McGuinness: Castlederg republican parade 'dignified and lawful'
Sinn Féin's Martin McGuinness has said a controversial republican commemoration in County Tyrone on Sunday will be "dignified and lawful".
The parade will commemorate dead IRA members.
The organisers have refused to call it off in spite of appeals from victims' families, the secretary of state, unionist and other politicians.
Mr McGuinness said a protest against an Apprentice Boys feeder parade in Castlederg on Saturday has been halted.
The decision was made after meetings in Castlederg on Thursday night involving local republicans and Mr McGuinness, the deputy first minister.
"This is a genuine attempt to de-escalate tensions in the town and it would be my hope that it contributes to a peaceful weekend in Castlederg," the Sinn Féin MP for West Tyrone, Pat Doherty, said.
Mr McGuinness said people should "respect the right" of republicans in Tyrone in their act of remembrance on Sunday.
"I have tremendous sympathy for all victims of the conflict and there have been victims on all sides," he said.
"There has been political manipulation.
"I don't have any other reason to believe that Sunday will not be peaceful, it's not a celebration, it's an act of remembrance."
Mr McGuinness was asked during an interview on BBC Radio Foyle why republicans could not cancel the parade on Sunday after taking the decision to call off the protest on Saturday.
"Sunday's event is not a protest," he said.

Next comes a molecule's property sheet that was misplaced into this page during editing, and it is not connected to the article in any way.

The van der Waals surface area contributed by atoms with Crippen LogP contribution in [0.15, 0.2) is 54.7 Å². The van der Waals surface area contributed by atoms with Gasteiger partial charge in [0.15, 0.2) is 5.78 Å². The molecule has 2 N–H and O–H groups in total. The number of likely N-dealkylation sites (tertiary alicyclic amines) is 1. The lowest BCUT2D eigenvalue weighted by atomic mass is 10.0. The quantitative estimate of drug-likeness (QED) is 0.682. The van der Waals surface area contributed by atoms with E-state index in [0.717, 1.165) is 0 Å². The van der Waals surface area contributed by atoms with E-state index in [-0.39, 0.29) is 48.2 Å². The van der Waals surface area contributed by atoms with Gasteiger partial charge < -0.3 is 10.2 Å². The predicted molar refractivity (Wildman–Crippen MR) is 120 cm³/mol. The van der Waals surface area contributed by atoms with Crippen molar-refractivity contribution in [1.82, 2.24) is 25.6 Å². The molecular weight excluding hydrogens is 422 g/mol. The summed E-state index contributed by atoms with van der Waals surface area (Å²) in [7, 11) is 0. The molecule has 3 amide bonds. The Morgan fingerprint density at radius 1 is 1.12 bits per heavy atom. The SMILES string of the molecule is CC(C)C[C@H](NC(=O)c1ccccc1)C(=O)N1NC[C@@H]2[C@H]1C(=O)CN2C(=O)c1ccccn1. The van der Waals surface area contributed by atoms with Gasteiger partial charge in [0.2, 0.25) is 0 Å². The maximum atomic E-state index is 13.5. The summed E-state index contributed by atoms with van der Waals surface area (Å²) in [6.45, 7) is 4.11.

The deputy first minister said he would not be at the event in Castlederg on Sunday.
"I'm on holidays and I'm entitled to a break," he said.
"Sinn Féin representatives will be there to make sure things pass over peacefully."
On Thursday, Secretary of State Theresa Villiers met with a victims' group opposed to the parade in Castlederg.
She said legal powers to ban the parade were "restricted and narrowly defined".
Ms Villiers said the "criteria set out in legislation that would enable me to intervene are not satisfied in this case".
She said the Tyrone Volunteers Day Parade was "deeply insensitive" and was causing great distress to many victims of terrorism.
The Derg Valley Victims Voice was accompanied by unionist politicians during the meeting.
They had called on the secretary of state to ban the parade or at least condemn it.
They say it will glorify terrorism and traumatise families affected by IRA violence.
DUP MLA Arlene Foster accompanied members of the victims' group to the meeting.
She said the parade was damaging community relations and was grossly offensive to the families of the 29 people who were murdered by the Provisional IRA (PIRA) in the Castlederg area.
Sinn Féin's Barry McElduff said Ms Villiers should stay out of parading issues.
The Parades Commission has re-routed the parade away from the town's war memorial, but did not ban it.